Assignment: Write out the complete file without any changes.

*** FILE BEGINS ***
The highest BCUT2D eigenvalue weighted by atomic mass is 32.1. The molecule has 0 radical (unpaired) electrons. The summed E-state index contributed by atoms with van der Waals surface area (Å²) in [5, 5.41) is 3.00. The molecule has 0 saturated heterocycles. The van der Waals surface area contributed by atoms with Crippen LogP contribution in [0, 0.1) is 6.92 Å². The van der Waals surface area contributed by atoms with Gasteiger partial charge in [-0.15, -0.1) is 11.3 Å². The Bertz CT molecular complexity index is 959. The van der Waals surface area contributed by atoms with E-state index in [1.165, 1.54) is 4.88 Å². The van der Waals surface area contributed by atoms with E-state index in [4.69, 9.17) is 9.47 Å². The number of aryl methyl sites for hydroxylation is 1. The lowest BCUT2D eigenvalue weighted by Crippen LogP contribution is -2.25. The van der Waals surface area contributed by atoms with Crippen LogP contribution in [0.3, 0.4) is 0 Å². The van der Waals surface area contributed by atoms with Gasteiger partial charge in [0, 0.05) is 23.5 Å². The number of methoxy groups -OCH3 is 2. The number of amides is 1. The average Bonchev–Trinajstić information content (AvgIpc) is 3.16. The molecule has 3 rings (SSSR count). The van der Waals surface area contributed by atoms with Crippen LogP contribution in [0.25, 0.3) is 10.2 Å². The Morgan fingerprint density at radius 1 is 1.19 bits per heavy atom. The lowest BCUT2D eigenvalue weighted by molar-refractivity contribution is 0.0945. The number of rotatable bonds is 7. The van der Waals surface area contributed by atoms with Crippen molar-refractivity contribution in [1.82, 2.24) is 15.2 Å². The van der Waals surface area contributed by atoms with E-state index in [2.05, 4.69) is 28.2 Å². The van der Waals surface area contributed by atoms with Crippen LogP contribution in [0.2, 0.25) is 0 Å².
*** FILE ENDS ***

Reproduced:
The highest BCUT2D eigenvalue weighted by atomic mass is 32.1. The molecule has 0 radical (unpaired) electrons. The summed E-state index contributed by atoms with van der Waals surface area (Å²) in [5, 5.41) is 3.00. The molecule has 0 saturated heterocycles. The van der Waals surface area contributed by atoms with Crippen LogP contribution in [0, 0.1) is 6.92 Å². The van der Waals surface area contributed by atoms with Gasteiger partial charge in [-0.15, -0.1) is 11.3 Å². The Bertz CT molecular complexity index is 959. The van der Waals surface area contributed by atoms with E-state index in [1.165, 1.54) is 4.88 Å². The van der Waals surface area contributed by atoms with E-state index in [4.69, 9.17) is 9.47 Å². The number of aryl methyl sites for hydroxylation is 1. The lowest BCUT2D eigenvalue weighted by Crippen LogP contribution is -2.25. The van der Waals surface area contributed by atoms with Crippen LogP contribution in [0.3, 0.4) is 0 Å². The van der Waals surface area contributed by atoms with Gasteiger partial charge in [0, 0.05) is 23.5 Å². The number of methoxy groups -OCH3 is 2. The number of amides is 1. The average Bonchev–Trinajstić information content (AvgIpc) is 3.16. The molecule has 3 rings (SSSR count). The van der Waals surface area contributed by atoms with Crippen LogP contribution in [0.25, 0.3) is 10.2 Å². The Morgan fingerprint density at radius 1 is 1.19 bits per heavy atom. The lowest BCUT2D eigenvalue weighted by molar-refractivity contribution is 0.0945. The number of rotatable bonds is 7. The van der Waals surface area contributed by atoms with Crippen molar-refractivity contribution in [1.82, 2.24) is 15.2 Å². The van der Waals surface area contributed by atoms with E-state index in [2.05, 4.69) is 28.2 Å². The van der Waals surface area contributed by atoms with Crippen LogP contribution in [0.2, 0.25) is 0 Å².